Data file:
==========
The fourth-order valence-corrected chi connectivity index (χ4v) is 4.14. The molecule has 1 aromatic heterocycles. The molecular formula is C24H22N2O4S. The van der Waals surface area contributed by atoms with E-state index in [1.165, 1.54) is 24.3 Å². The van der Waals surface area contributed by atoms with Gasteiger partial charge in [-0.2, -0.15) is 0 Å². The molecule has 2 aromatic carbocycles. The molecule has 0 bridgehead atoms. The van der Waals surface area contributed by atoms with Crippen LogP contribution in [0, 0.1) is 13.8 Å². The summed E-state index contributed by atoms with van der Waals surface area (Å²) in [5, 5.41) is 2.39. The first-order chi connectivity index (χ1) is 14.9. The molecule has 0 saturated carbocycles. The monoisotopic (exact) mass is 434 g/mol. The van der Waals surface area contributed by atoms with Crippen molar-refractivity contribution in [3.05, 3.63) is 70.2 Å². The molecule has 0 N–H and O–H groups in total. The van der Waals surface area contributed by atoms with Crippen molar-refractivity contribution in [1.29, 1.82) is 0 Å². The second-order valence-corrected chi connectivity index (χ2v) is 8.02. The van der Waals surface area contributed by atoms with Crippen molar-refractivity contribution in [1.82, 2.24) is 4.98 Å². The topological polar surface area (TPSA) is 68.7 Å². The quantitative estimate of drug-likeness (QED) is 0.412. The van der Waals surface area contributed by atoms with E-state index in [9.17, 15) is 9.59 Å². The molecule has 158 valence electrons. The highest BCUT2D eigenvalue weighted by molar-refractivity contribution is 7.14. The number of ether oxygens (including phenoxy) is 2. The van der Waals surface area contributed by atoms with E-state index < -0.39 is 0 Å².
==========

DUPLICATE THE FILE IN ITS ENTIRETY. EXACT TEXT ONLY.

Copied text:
The fourth-order valence-corrected chi connectivity index (χ4v) is 4.14. The molecule has 1 aromatic heterocycles. The molecular formula is C24H22N2O4S. The van der Waals surface area contributed by atoms with E-state index in [1.165, 1.54) is 24.3 Å². The van der Waals surface area contributed by atoms with Gasteiger partial charge in [-0.2, -0.15) is 0 Å². The molecule has 2 aromatic carbocycles. The molecule has 0 bridgehead atoms. The van der Waals surface area contributed by atoms with Crippen LogP contribution in [0, 0.1) is 13.8 Å². The summed E-state index contributed by atoms with van der Waals surface area (Å²) in [5, 5.41) is 2.39. The first-order chi connectivity index (χ1) is 14.9. The molecule has 0 saturated carbocycles. The monoisotopic (exact) mass is 434 g/mol. The van der Waals surface area contributed by atoms with Crippen molar-refractivity contribution in [3.05, 3.63) is 70.2 Å². The molecule has 0 N–H and O–H groups in total. The van der Waals surface area contributed by atoms with Crippen molar-refractivity contribution in [1.29, 1.82) is 0 Å². The second-order valence-corrected chi connectivity index (χ2v) is 8.02. The van der Waals surface area contributed by atoms with Crippen molar-refractivity contribution in [1.82, 2.24) is 4.98 Å². The topological polar surface area (TPSA) is 68.7 Å². The quantitative estimate of drug-likeness (QED) is 0.412. The van der Waals surface area contributed by atoms with E-state index in [9.17, 15) is 9.59 Å². The molecule has 158 valence electrons. The highest BCUT2D eigenvalue weighted by molar-refractivity contribution is 7.14. The number of ether oxygens (including phenoxy) is 2. The van der Waals surface area contributed by atoms with E-state index < -0.39 is 0 Å².